Poker Under Arms
Poker Under Arms (武装ポーカー Busō Pōkā) is a Japanese shōnen manga one-shot written and illustrated by Hirohiko Araki.
A tankōbon of Araki's other manga, Gorgeous Irene, also features Araki's original works, including Poker Under Arms.
A Western set in a town without laws. The story begins with a wealthy old man telling his accounts of a dangerous poker game between gunmen.
Don Peckinpah (ドン・ペキンパー Don pekinpā) is an infamous gunman with a bounty of $10,000 on his head, making him a constant target for bounty hunters looking for fame and riches. He is often described as being the devil, due to his malicious yet calm nature. At the start of the story, Peckinpah has just killed his latest victim, a bounty hunter who tried to ambush him at the barbershop. Peckinpah is impressed by the cleverness of the ploy but states that it wasn't enough because he is smarter and a faster draw.
After leaving the barber, Peckinpah enters a bar and orders a drink. At the bar, he overhears a group of poker players and asks if he can join them. One of the players, Mike Harper (マイク・ハーパー Maiku hāpā) is an equally skilled gunman with also bounty of $10,000 who's just arrived in town. To show off, Peckinpah takes four cards and flicks them into the deck to push out the four aces. Not to be outdone, Harper then mixes the deck so that the four aces end up at the top, scaring the other players away. The two gunmen agree to play one-on-one.
Mike Harper quickly reveals himself to be the better player and keeps winning. Frustrated by his losing streak, Peckinpah takes out his anger on a drunken old bum interrupting the game. Regaining his composure, Peckinpah devilishly suggests that they bet their guns to make the game more interesting, which would the loser defenceless against anyone wanting to claim their bounties. Unaware of the bluff, Mike Harper reluctantly agrees. Peckinpah secretly switches his cards and reveals his hand, four of a kind in queens. Unfortunately, Harper has also cheated and also has four queens. When the bum points this, out, Peckinpah and Harper throw the table and draw. At this moment, the old bum throws a molotov cocktail at the two gunmen, killing both.
And so the old rich man's story ends. The old man's girlfriend appears to remind him they have to go back him. The woman also mentions seeing him in the newspapers having killed two criminals and saying that being a sheriff must be hard, revealing the old man's true identity.
In his book Hirohiko Araki's Manga Technique, Araki explains how he's designed his one-shot to be as appealing as possible.
For starters, Araki chose the Western setting to stand out from the competition. Having the idea of a story about gambling and violence, Araki titled his work "Poker Under Arms" to evoke both of these concepts. Figuring that most competitors would feature their protagonists in the cover page, Araki decided to do the opposite and draw an unknown man being gunned down during a game of poker.
To start the story, Araki eschewed directly introducing his protagonists and instead used the character of the old man as a mysterious narrator. Araki then purposefully introduced Don Peckinpah in the second page in the barbershop to show the reader that he was a formidable gunman and a guy tough enough to be able to care about his appearance in the midst of a dangerous gunfight. Araki also decided to have Don Peckinpah gun down someone in an unusual place (the barbershop) to show the readers that the setting wasn't a normal town.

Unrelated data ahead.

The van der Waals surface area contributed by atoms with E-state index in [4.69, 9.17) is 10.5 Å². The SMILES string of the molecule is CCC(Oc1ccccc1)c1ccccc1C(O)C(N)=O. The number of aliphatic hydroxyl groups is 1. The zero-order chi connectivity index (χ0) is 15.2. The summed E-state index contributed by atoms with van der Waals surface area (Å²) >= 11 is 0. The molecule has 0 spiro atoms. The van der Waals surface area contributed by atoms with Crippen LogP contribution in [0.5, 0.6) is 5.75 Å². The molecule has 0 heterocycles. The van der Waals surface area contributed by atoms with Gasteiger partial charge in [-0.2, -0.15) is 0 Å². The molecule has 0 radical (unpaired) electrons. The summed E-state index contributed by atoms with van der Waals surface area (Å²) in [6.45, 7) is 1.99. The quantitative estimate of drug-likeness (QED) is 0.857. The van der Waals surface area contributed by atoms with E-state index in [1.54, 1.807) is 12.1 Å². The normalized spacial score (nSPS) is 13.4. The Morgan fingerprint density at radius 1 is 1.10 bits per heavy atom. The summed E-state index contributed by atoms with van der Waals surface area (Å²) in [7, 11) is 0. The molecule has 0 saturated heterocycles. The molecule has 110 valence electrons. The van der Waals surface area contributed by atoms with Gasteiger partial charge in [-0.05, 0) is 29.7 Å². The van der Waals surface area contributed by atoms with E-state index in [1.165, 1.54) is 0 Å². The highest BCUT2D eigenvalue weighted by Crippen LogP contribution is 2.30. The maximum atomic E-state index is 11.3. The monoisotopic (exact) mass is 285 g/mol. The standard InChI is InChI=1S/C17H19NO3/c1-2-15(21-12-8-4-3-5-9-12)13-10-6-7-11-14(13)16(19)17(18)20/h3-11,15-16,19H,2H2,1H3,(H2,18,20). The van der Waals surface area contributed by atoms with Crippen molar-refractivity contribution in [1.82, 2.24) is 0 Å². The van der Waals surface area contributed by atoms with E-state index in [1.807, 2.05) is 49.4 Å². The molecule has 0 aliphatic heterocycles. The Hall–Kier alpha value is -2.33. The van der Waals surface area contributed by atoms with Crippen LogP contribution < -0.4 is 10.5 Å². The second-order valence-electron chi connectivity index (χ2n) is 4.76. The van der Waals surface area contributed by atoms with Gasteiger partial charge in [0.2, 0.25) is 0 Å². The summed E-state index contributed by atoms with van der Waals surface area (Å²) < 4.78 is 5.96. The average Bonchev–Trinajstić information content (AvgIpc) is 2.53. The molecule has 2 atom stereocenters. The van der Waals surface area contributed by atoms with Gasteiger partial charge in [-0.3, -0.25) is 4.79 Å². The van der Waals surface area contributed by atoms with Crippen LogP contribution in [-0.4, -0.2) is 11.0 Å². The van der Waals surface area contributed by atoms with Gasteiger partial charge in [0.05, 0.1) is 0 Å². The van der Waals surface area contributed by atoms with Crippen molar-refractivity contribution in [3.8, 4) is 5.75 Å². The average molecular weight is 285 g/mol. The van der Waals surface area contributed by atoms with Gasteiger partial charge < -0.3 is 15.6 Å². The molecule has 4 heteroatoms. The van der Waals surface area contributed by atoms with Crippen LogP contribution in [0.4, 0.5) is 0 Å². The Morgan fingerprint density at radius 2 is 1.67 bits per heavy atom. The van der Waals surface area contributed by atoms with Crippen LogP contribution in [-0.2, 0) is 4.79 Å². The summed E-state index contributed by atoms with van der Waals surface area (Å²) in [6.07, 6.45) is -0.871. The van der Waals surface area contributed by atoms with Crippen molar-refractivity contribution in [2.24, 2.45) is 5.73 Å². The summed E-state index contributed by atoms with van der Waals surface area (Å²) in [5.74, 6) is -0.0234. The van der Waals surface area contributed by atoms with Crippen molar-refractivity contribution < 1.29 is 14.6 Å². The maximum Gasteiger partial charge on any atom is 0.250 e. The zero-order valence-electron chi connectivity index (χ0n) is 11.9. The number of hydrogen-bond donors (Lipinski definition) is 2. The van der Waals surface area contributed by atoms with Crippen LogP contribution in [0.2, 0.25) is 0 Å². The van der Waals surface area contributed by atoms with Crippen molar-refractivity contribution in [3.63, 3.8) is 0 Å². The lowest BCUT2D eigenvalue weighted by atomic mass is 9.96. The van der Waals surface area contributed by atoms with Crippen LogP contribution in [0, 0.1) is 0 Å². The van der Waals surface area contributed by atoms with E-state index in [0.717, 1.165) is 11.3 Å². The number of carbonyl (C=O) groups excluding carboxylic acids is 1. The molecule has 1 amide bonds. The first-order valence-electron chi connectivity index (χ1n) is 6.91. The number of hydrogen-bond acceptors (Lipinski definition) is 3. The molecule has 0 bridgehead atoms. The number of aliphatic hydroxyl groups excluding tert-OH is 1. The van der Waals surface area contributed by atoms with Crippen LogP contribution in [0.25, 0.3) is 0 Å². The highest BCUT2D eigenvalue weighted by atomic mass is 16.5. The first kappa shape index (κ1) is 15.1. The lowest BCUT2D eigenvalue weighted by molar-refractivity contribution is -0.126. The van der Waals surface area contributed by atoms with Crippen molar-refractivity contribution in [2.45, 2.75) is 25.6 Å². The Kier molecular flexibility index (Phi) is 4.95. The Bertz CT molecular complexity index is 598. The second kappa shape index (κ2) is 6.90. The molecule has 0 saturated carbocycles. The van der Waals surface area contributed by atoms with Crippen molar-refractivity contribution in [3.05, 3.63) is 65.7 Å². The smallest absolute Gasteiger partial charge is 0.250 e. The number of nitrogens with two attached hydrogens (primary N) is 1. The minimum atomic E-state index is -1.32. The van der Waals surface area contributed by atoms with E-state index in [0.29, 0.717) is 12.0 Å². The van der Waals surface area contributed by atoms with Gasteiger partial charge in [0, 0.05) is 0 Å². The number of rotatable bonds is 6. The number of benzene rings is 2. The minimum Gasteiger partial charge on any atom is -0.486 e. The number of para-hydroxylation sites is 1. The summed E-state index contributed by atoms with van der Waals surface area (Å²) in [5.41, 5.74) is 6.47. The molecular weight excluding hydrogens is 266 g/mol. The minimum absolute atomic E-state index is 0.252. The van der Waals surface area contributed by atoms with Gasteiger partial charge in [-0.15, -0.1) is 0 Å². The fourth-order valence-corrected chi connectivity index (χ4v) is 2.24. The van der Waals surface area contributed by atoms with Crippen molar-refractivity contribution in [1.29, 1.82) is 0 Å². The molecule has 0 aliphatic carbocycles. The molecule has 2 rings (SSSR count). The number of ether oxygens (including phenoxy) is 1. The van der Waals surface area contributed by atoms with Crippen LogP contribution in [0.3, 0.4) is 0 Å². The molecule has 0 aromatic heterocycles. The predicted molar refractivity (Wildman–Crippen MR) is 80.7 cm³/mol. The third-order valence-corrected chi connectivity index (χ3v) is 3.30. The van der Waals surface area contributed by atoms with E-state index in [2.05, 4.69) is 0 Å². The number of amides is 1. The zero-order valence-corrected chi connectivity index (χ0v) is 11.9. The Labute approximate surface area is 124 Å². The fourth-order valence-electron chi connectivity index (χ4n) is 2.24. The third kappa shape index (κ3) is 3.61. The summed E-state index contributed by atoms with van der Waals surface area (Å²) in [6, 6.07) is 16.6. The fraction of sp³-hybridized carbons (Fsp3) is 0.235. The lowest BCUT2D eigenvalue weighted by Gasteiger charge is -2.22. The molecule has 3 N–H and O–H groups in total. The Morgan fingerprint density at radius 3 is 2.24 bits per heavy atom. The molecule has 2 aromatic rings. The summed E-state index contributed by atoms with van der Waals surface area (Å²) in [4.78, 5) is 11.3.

Araki also designed Don Peckinpah and Mike Harper's appearances so that they contrasted each other. Details include Don Peckinpah's whirt shirt against Harper's dark jacket, Peckinpah's dark hair against Harper's light hair, or Peckinpah's thick eyebrows against Harper's narrow ones.
This one-shot has been created in order to be presented at the 1981 20th Tezuka Awards and won the "Selected Work" runner-up distinction, meaning that none of the works have technically won this year, but Araki's one-shot still drew the attention of the judges.
- Tetsuya Chiba: The dialogue in "Poker Under Arms" is vivid and tasteful. The characters of the two poker players are well-defined and competently portrayed.
- Yasutaka Tsutsui: Although of the same standard as usual, this time "Poker Under Arms" was unquestionably entertaining.
- Noboru Baba: "Poker Under Arms" has a good storyline. The introduction to the main story is also good. It's a pity that the final page, where the sheriff appears, is a small panel.
- Yusuke Nakano: The common denominator throughout is the prominence of skill and the weakness of the ability to woo the mind. However, "Poker Under Arms", "Cosmo Frontier", "The Fighter", "Loot! Smuggling Play", for example, are promising newcomers to the scene. If these newcomers continue to grow, I'm sure they will bring about a change in the world of shonen magazines...no, in the world of comics.
- Abe Takahisa: There were no outstanding works, but they were of intermediate quality. Among them, "Poker Under Arms" was quite strong and kept the reader engaged until the end. The only drawback is that it is a high degree!
- Osamu Tezuka: Among the works, "Poker Under Arms" is the most entertaining. It's a bit mature, but it's thrilling and has an excellent composition that makes you think you're watching a film. An undisputed semi-finalist.
- Some of the characters in this seminal work bear a similar appearance to others in JoJo's Bizarre Adventure.
- One of the main characters, Mike Harper, has a similar appearance to Robert E. O. Speedwagon.
- The narrator of the story, having once looked like an old bum, bears a striking resemblance to Dario Brando.
- The name Peckinpah is probably a reference to Sam Peckinpah, American director mainly known for his western films.